By: Ronald L. Hicks, Jr., Justin N. Leonelli, and Joseph A. Carroll
Following a recent decision from the Pennsylvania Commonwealth Court, oil and gas operators now face exposure to potential lawsuits under Pennsylvania’s Unfair Trade Practices and Consumer Protection Law (“UTPCPL”). While the UTPCPL has traditionally applied only to consumer transactions, the Pennsylvania Commonwealth Court recently expanded the statute’s application to oil and gas lease arrangements. This decision has far-reaching implications for companies in the oil and gas industry, particularly those involved in oil and gas lease transactions.
In Anadarko Petroleum Corporation v. Commonwealth of Pennsylvania, the natural gas companies argued that the UTPCPL should not apply to their alleged misconduct because lease transactions do not qualify as regulated conduct under the UTPCPL. Specifically, the gas companies reasoned that, because they simply leased mineral rights from landowners, they were not “selling” anything to consumers. At most, the natural gas companies argued that they were “buyers” and were therefore exempt from the UTPCPL.
However, the Pennsylvania Commonwealth Court disagreed, broadly interpreting the UTPCPL to classify gas leases as “sales.” The Court said that the Attorney General and, by extension, county district attorneys are authorized to file suit against oil and gas lessees under the UTPCPL. Significantly, however, the Court did not conclude that private individuals can bring UTPCPL claims against oil and gas operators, and the statutory language cited by the majority opinion would suggest that they cannot. But, the Commonwealth Court did not resolve the question of whether private UTPCPL claims can be pursued.
Based on the Anadarko case, any misleading statements, misrepresentations, or other unfair trade practices during the negotiation of oil and gas leases can form the basis for UTPCPL claims. Further, companies found to be liable under the UTPCPL can be subject to punitive damages, forfeiture of profits, civil fines, costs, and attorney fees.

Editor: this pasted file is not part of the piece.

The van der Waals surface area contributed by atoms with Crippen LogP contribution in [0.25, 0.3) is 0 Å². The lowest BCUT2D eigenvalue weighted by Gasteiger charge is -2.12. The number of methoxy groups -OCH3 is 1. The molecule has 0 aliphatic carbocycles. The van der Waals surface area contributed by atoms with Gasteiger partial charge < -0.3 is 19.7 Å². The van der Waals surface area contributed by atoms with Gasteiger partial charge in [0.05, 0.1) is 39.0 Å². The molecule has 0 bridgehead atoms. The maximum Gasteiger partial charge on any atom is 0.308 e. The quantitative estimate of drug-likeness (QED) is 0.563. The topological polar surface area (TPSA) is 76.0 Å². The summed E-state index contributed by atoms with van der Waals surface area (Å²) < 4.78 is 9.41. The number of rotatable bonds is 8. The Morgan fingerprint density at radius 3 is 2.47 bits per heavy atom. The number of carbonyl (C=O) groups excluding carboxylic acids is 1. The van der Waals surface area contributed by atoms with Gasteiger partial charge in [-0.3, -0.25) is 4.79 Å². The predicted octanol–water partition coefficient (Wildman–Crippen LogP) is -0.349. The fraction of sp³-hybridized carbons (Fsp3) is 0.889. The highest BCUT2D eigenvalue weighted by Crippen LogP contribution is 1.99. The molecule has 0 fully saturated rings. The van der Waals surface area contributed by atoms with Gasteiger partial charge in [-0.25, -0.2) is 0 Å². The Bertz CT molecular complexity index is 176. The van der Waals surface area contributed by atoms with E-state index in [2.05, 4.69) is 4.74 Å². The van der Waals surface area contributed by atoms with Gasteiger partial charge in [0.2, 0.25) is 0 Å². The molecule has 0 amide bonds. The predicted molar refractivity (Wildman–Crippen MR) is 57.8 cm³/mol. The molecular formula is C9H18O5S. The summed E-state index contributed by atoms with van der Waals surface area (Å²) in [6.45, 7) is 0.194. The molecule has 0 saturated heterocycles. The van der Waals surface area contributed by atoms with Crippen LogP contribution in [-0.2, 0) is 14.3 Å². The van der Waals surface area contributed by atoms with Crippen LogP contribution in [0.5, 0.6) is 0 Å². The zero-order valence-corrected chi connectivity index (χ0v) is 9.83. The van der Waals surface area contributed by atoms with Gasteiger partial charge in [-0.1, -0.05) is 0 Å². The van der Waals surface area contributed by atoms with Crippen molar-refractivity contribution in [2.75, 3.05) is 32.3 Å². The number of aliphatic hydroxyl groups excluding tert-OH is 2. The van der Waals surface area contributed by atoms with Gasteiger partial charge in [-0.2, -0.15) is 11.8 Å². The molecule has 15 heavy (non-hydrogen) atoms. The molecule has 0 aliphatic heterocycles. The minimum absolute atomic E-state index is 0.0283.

The Commonwealth Court’s decision was not unanimous, with Judge Covey arguing that the decision was “judicial overreach” and leads to the “unconscionable” result that oil and gas operators “may be retroactively liable for engaging in conduct that was not considered to be violative of state law at the time such activities occurred.” The natural gas companies in Anadarko filed an appeal to the Pennsylvania Supreme Court on April 15, 2019. However, unless the Pennsylvania Supreme Court decides to take the case and reverses the Commonwealth Court, Anadarko will remain the controlling law in Pennsylvania. Accordingly, oil and gas operators should be prepared to defend against future UTPCPL claims and would be wise to require training for all employees or agents who conduct lease negotiations to assure that they do not run afoul of the UTPCPL.
For more information about this case please contact Ron Hicks, Justin Leonelli, Joe Carroll, or any other Meyer, Unkovic & Scott Energy, Utilities & Mineral Rights attorney with whom you may have worked. Contact information is included below.
This material is for informational purposes only. It is not and should not be solely relied on as legal advice in dealing with any specific situation.